Read the whole thing.

Al Davis, 1929-2011

I will have more to say on the passing of Al Davis, but, for now, it’s enough to say that it’s unclear whether there was any more influential figure in the history of professional football, or ever will be. Al had his enemies and his grudges and there are many incidents that don’t always reflect so well on him, but those won’t be what I remember. I will remember the owner who was a coach, who learned from Sid Gilman, taught Bill Walsh, and hand picked and groomed John Madden (who was an obscure college assistant coach under Don Coryell — Al knew what he was doing). I will remember the man who was commissioner of the AFL and was never afraid to fight the system from within. And most of all I will remember the man whose teams, for the better part of four decades, lived up to not only his famous adage “Just win, baby!” but also to his more serious motto: “Commitment to Excellence.”

So blows the autumn wind.

New Grantland: Darren Sproles and the rise of the “space player”

My new piece is up over at Grantland. Check it out.

Scan the list of the NFL’s total yardage leaders and you’ll see their names. Most of them have the title running back — Matt Forte, LeSean McCoy, Jahvid Best, and Ray Rice, to name a few — but there is no one prototype for these players. Indeed, in the same group you’ll also see receivers, most notably Wes Welker of the Patriots, a “slot receiver” who is the undisputed master of the underneath route and the receiver screen (although this year he’s been doing all that and more). An older example is former Pro Bowler Eric Metcalf, who made the rare switch from running back (where he ran for more than 600 yards in two different seasons with the Cleveland Browns) to wide receiver (where he had more than 1,000 yards in 1995 while playing in the Falcons’ run-and-shoot offense), all while returning kicks and punts. But without a doubt, today’s top space player is the New Orleans Saints’ runner/receiver/kick returner/human Molotov cocktail Darren Sproles. Sproles is straight-ahead fast, but he is a great space player because of his other attributes: quickness, lateral agility, a second gear to blow by defenders, and a low center of gravity. Sproles returns kicks for the Saints but, then again, every time he touches the ball it’s like a kick return — he’s in space, and one missed open-field tackle against him might mean a touchdown.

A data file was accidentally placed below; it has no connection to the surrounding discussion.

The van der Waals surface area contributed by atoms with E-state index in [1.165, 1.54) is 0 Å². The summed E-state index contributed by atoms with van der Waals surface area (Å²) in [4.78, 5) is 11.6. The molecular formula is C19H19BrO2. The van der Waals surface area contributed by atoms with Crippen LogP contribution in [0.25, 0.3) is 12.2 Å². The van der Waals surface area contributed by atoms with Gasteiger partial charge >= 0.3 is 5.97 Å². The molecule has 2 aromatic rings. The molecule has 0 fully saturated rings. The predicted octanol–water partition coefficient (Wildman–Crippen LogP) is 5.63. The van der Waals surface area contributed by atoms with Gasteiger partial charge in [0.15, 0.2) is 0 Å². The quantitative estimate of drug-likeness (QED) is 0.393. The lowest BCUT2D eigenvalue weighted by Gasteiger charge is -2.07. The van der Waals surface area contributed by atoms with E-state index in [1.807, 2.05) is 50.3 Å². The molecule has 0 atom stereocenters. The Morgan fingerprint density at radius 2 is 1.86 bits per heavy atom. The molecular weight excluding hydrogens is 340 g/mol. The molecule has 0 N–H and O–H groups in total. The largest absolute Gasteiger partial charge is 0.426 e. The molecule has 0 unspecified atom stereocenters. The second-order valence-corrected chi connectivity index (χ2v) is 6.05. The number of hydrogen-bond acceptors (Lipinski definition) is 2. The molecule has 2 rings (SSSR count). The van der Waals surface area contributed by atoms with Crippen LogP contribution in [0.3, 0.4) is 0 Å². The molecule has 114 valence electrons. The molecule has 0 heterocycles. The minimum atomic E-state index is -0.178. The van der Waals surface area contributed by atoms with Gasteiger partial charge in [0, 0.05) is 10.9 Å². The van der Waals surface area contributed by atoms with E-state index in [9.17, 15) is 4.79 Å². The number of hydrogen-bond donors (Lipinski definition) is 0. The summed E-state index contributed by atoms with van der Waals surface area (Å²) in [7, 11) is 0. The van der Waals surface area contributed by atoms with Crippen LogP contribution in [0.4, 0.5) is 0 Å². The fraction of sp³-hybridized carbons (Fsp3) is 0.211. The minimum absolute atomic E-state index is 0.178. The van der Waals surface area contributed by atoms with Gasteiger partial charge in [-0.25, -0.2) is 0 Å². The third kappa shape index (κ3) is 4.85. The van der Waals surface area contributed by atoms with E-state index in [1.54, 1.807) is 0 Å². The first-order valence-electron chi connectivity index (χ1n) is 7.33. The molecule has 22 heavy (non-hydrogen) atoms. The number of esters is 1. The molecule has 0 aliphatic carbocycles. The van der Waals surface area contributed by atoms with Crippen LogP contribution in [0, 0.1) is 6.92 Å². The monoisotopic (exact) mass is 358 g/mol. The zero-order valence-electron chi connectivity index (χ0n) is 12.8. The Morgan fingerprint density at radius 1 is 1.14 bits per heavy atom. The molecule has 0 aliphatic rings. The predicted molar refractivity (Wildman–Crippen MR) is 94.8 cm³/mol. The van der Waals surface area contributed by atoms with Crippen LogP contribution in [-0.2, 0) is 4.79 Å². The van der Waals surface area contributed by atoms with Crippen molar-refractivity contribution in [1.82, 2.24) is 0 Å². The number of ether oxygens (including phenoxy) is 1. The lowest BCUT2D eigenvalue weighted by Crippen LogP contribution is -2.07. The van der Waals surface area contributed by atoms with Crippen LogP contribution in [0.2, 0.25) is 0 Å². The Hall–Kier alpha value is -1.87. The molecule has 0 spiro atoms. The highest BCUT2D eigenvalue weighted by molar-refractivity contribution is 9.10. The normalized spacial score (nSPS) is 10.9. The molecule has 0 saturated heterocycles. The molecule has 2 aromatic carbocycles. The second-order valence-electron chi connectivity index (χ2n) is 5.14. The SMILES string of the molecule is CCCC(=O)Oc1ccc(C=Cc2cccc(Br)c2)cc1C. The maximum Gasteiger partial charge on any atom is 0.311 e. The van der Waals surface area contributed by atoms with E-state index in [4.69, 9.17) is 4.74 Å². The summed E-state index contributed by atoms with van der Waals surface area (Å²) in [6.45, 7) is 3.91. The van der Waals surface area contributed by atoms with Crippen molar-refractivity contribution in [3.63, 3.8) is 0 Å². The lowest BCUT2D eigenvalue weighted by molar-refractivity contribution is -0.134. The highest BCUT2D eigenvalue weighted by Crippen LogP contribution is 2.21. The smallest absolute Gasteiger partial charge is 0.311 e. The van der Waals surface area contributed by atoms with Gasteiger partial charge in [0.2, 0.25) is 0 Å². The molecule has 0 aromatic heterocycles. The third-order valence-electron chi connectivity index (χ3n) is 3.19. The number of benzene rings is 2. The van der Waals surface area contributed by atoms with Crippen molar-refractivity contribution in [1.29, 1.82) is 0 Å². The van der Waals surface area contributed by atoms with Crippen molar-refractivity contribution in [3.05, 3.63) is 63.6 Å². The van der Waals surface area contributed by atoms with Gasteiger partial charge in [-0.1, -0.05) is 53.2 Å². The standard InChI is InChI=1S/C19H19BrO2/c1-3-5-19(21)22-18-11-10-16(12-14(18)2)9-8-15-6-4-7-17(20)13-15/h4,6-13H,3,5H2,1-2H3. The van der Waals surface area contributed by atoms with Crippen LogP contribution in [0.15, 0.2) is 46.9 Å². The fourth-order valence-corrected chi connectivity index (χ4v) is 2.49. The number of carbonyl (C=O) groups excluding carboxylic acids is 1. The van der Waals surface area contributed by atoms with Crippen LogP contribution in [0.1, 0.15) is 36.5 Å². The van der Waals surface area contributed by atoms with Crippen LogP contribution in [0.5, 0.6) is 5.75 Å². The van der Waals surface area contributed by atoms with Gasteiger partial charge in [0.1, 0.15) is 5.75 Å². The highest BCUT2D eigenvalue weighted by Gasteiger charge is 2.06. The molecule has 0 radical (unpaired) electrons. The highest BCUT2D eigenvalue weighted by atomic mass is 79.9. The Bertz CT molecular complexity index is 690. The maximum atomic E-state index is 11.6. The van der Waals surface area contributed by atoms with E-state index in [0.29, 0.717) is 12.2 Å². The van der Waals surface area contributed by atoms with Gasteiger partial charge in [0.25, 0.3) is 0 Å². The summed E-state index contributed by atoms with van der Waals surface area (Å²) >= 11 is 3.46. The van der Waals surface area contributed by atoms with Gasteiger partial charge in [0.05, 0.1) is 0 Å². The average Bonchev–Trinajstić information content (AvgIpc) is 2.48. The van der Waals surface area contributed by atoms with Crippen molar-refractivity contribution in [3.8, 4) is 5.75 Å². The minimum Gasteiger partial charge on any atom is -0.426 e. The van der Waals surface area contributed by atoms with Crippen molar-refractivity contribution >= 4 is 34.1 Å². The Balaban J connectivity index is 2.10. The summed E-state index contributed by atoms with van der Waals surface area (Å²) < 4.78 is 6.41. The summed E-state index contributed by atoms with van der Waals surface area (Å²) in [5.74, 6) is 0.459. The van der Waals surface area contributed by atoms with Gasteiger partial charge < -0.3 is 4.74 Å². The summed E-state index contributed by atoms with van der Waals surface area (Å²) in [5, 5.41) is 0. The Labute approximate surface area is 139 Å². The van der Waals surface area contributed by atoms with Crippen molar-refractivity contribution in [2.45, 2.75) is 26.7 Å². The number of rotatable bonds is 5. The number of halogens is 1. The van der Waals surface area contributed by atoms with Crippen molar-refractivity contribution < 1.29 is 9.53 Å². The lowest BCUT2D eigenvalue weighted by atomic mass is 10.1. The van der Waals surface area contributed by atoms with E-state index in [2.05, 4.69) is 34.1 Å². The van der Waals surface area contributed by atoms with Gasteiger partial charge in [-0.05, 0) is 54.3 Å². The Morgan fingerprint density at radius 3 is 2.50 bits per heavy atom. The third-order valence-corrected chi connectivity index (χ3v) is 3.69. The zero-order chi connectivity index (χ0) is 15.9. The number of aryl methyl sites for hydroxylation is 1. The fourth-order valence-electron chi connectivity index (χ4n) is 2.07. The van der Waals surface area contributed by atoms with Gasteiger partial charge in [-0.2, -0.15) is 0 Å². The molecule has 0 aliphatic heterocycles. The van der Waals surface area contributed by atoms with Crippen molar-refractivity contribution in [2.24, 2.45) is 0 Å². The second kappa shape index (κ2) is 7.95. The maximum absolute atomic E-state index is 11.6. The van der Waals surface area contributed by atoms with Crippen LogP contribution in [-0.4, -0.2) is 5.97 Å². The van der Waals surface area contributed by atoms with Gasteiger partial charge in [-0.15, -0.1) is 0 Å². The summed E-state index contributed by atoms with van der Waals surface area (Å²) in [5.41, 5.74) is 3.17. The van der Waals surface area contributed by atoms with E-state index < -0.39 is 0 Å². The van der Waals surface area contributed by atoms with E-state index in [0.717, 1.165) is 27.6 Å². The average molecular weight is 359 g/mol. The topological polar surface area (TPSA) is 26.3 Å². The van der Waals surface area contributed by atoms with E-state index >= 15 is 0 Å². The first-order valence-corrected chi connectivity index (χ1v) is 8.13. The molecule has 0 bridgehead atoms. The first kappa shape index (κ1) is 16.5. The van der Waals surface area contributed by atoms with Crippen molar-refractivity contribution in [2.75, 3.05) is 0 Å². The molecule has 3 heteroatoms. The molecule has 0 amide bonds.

Read the whole thing.

Smart Links – 10/6/2011

Advice from Steve Jobs.

The tire juke drill for runningbacks.

- Texas defensive coordinator Manny Diaz has no qualms about taking risks.

History of the Erhardt-Perkins offense.

Love the fullback pop pass.

Re-conceptualizing the strong safety in the 46.

Celtics great Bill Russell joins the lawsuit against the NCAA regarding the use of former players’ likenesses.

Civil Rights leader Fred Shuttlesworth has passed away.

Seth Davis, an intelligent guy, fails economics.

Closing the book on Bryce Brown.

A mixed bag, but a couple of these deleted scenes really are great.

New Grantland Blog: LaGarette Blount and the Power O

It’s up over at Grantland:

The game-winning play is one of the oldest plays in football, and is used at every level, from high school to the NFL: the “Power” or “Power O” play. It’s called “power” because the goal for the offense is to get extra blockers to the point of attack, i.e. where the ball is going, to simply outnumber the defense. (It also sounds tough, and coaches like that.) There’s more strategy on why teams like to go to the power play on a given down and distance as opposed to a zone run (as we saw this season with Darren McFadden), but there’s no question it was the better look against the Colts on Blount’s 35-yard touchdown run.

Read the whole thing.

The Play That Changed College Football: Spurrier’s “Righty”

That’s the title of this new ESPNU documentary about the new SEC Championship game, and specifically the 1992 Championship game between Alabama and Florida.

At the risk of spoiling the fun, the play call that changed the game is revealed after the jump.